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Preoperative Inflammatory Status Is Not Associated with Primary Patency of Drug-Eluting Stents Placed in Tibial Vessels
Kenenth R. Nakazawa, Shravani Pathak, Rami O. Tadros, Robert Lookstein, Peter L. Faries, Ageliki G. Vouyouka.
Icahn School of Medicine at Mount Sinai, New York, NY, USA.

OBJECTIVES: We had previously determined that the patency of bare metal stents in femoropopliteal vessels is strongly and negatively associated with elevated preoperative white blood cell, platelet, and neutrophil counts (1). Here we aimed to evaluate the impact of preoperative inflammatory status, as determined by complete blood count (CBC) test parameters, on 12-month patency of drug-eluting stents placed in tibial vessels.
METHODS: We retrospectively analyzed baseline clinical and angiographic data among 64 patients (median age: 73 years, 41% females) from 2008-2017 at the Mount Sinai Hospital with preoperative CBC test values and information of patency for at least 12 months after first-time placement of everolimus eluting stents in tibial vessels. The primary endpoint was loss of primary patency, defined by a Doppler velocity ratio ≥2.5:1, computed tomographic angiography demonstrating ≥50% luminal narrowing within the stent, or re-intervention.
RESULTS: During a median follow-up of 22 months, 47 patients (73%) had in-stent restenosis (ISR) within 12 months. There were no significant differences in preoperative blood counts among patients who had ISR within 12 months vs those who had stents that remained patent for longer (Table 1). There were also no associations for other factors such as age, sex, lesion type, number of stents placed, total stent length, vessel runoff, adjunct procedures, statins, antiplatelet therapy, presence of diabetes, critical limb ischemia, critical limb ischemia, diabetes, smoking history, coronary artery disease, congestive heart failure, chronic occlusive pulmonary disease, and end stage renal disease (Table 1).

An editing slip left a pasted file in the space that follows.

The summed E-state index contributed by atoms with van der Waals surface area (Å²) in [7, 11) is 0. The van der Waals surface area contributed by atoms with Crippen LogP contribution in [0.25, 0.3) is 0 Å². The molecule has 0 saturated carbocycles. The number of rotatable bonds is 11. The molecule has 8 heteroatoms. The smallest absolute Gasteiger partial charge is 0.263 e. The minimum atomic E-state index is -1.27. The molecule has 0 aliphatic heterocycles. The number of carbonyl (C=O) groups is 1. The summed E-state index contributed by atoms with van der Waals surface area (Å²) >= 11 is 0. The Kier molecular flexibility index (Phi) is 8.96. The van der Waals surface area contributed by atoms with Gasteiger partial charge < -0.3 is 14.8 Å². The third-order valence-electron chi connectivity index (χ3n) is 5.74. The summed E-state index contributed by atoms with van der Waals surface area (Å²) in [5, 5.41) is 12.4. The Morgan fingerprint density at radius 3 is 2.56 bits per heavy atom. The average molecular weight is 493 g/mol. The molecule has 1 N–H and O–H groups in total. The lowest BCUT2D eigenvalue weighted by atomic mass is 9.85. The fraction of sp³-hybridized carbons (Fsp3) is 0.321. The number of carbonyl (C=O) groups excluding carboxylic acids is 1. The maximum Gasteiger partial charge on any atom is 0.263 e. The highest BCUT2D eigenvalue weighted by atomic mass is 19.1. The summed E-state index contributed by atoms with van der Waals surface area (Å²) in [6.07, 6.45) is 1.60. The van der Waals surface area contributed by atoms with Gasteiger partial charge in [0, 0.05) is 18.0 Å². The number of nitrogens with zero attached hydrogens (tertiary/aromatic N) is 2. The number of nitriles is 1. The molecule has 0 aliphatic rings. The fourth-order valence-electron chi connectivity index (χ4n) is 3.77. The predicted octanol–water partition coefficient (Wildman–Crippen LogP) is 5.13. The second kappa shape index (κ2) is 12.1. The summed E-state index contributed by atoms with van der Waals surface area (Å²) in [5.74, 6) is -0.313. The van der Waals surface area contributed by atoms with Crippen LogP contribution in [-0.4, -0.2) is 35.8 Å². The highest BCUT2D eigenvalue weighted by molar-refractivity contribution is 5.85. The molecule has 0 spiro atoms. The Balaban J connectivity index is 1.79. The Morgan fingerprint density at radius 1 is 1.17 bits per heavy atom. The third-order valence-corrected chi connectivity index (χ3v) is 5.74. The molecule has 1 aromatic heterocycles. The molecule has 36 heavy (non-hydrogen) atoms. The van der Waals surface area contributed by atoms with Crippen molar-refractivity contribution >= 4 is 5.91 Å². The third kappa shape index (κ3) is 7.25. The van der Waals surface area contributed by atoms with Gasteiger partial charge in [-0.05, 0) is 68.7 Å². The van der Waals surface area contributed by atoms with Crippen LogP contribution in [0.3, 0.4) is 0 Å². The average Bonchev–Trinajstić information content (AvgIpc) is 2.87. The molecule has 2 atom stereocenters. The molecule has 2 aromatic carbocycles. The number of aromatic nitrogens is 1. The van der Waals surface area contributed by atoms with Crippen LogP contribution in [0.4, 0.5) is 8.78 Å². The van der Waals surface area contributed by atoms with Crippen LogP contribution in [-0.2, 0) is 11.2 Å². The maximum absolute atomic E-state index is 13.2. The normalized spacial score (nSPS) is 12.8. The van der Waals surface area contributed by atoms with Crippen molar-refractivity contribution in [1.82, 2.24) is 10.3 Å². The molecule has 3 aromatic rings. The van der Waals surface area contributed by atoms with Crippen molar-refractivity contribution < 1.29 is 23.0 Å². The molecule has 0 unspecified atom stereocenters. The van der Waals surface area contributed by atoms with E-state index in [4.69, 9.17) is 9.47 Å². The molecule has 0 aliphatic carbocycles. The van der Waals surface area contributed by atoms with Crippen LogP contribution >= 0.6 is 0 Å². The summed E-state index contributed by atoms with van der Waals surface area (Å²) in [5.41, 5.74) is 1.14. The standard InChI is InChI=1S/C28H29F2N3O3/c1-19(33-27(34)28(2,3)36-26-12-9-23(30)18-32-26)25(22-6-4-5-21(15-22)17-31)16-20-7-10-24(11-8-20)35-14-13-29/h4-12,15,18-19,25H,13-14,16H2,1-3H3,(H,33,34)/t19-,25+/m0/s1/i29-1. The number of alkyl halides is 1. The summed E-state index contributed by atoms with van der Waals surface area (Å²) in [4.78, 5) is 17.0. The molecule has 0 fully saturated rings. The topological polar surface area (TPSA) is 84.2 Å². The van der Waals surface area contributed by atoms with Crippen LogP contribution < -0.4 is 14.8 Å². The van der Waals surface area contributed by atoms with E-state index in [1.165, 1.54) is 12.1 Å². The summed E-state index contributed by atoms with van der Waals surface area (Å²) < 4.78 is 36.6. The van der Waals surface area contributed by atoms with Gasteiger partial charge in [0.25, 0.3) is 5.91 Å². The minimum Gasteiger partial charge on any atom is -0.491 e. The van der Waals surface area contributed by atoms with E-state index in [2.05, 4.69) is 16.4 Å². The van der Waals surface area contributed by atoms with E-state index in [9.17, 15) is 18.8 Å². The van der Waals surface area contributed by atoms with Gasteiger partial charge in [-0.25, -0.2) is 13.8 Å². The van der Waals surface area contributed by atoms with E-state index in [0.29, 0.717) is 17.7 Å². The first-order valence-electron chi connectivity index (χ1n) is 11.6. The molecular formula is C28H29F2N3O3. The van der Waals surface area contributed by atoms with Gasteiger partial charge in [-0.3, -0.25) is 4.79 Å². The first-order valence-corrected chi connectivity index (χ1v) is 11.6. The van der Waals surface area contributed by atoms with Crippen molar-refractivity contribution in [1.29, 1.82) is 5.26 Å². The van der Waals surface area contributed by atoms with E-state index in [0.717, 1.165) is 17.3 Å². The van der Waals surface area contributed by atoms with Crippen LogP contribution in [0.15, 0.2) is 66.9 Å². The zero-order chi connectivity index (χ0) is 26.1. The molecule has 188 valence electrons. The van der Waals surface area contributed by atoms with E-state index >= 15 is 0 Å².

CONCLUSIONS: Unlike for bare-metal femoropopliteal stents, routine pre-procedural tests that determine baseline inflammatory status may not provide strong clinical utility in risk stratifying for ISR after drug-eluting stents are placed in tibial vessels. Further investigation is needed to better Identify which patients with tibial disease will respond optimally to stenting or other percutaneous interventions.
REFERENCES:
(1) Nakazawa et al. Preoperative inflammatory status as a predictor of primary patency after femoropopliteal stent implantation. Journal of Vascular Surgery 2017.


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